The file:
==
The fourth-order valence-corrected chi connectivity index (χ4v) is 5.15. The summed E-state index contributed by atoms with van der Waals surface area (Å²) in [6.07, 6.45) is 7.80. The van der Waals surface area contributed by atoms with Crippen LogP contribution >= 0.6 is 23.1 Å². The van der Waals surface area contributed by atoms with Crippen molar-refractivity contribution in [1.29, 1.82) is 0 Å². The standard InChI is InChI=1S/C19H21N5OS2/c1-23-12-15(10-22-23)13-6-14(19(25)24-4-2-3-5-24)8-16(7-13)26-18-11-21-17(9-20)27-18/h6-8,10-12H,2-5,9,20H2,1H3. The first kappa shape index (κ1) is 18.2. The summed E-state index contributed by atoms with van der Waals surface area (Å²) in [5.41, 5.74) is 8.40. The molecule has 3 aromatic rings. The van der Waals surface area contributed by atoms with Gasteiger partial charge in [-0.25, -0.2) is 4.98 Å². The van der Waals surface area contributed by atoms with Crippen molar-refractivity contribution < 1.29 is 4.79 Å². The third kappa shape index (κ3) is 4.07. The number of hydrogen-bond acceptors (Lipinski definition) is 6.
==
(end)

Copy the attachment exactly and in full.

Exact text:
The fourth-order valence-corrected chi connectivity index (χ4v) is 5.15. The summed E-state index contributed by atoms with van der Waals surface area (Å²) in [6.07, 6.45) is 7.80. The van der Waals surface area contributed by atoms with Crippen LogP contribution >= 0.6 is 23.1 Å². The van der Waals surface area contributed by atoms with Crippen molar-refractivity contribution in [1.29, 1.82) is 0 Å². The standard InChI is InChI=1S/C19H21N5OS2/c1-23-12-15(10-22-23)13-6-14(19(25)24-4-2-3-5-24)8-16(7-13)26-18-11-21-17(9-20)27-18/h6-8,10-12H,2-5,9,20H2,1H3. The first kappa shape index (κ1) is 18.2. The summed E-state index contributed by atoms with van der Waals surface area (Å²) in [5.41, 5.74) is 8.40. The molecule has 3 aromatic rings. The van der Waals surface area contributed by atoms with Gasteiger partial charge in [-0.25, -0.2) is 4.98 Å². The van der Waals surface area contributed by atoms with Crippen molar-refractivity contribution < 1.29 is 4.79 Å². The third kappa shape index (κ3) is 4.07. The number of hydrogen-bond acceptors (Lipinski definition) is 6.